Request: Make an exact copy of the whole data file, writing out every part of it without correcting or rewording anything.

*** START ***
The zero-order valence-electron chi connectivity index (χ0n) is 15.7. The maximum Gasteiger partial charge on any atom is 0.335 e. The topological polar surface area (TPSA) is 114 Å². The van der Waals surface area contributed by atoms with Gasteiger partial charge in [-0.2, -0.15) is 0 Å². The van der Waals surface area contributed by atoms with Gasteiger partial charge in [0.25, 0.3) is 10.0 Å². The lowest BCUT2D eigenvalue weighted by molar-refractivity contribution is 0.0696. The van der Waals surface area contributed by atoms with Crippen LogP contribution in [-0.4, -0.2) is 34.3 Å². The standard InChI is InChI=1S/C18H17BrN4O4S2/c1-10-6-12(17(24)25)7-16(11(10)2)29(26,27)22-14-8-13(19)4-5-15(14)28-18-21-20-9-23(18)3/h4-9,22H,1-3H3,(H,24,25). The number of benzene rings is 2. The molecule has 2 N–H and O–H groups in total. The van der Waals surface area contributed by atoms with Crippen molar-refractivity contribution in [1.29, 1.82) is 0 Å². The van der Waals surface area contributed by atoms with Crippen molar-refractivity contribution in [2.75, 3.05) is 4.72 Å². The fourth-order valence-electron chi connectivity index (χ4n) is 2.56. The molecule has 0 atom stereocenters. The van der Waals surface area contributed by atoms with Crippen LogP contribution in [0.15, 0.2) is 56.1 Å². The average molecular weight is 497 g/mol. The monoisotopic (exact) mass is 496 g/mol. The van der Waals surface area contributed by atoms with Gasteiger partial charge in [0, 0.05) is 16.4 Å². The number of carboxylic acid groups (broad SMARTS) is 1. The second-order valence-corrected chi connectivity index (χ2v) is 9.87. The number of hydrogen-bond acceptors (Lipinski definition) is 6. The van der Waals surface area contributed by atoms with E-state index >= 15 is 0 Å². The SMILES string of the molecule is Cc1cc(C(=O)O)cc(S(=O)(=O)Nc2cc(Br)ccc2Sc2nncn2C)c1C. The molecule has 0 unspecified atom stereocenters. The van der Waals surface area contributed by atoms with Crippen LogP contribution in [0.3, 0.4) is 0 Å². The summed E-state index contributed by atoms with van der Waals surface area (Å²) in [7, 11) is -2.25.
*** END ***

The zero-order valence-electron chi connectivity index (χ0n) is 15.7. The maximum Gasteiger partial charge on any atom is 0.335 e. The topological polar surface area (TPSA) is 114 Å². The van der Waals surface area contributed by atoms with Gasteiger partial charge in [-0.2, -0.15) is 0 Å². The van der Waals surface area contributed by atoms with Gasteiger partial charge in [0.25, 0.3) is 10.0 Å². The lowest BCUT2D eigenvalue weighted by molar-refractivity contribution is 0.0696. The van der Waals surface area contributed by atoms with Crippen LogP contribution in [-0.4, -0.2) is 34.3 Å². The standard InChI is InChI=1S/C18H17BrN4O4S2/c1-10-6-12(17(24)25)7-16(11(10)2)29(26,27)22-14-8-13(19)4-5-15(14)28-18-21-20-9-23(18)3/h4-9,22H,1-3H3,(H,24,25). The number of benzene rings is 2. The molecule has 2 N–H and O–H groups in total. The van der Waals surface area contributed by atoms with Crippen molar-refractivity contribution in [1.29, 1.82) is 0 Å². The van der Waals surface area contributed by atoms with Crippen molar-refractivity contribution in [2.75, 3.05) is 4.72 Å². The fourth-order valence-electron chi connectivity index (χ4n) is 2.56. The molecule has 0 atom stereocenters. The van der Waals surface area contributed by atoms with Crippen LogP contribution in [0.15, 0.2) is 56.1 Å². The average molecular weight is 497 g/mol. The monoisotopic (exact) mass is 496 g/mol. The van der Waals surface area contributed by atoms with Gasteiger partial charge in [0, 0.05) is 16.4 Å². The number of carboxylic acid groups (broad SMARTS) is 1. The second-order valence-corrected chi connectivity index (χ2v) is 9.87. The number of hydrogen-bond acceptors (Lipinski definition) is 6. The van der Waals surface area contributed by atoms with E-state index >= 15 is 0 Å². The SMILES string of the molecule is Cc1cc(C(=O)O)cc(S(=O)(=O)Nc2cc(Br)ccc2Sc2nncn2C)c1C. The molecule has 0 unspecified atom stereocenters. The van der Waals surface area contributed by atoms with Crippen LogP contribution in [0.3, 0.4) is 0 Å². The summed E-state index contributed by atoms with van der Waals surface area (Å²) in [7, 11) is -2.25.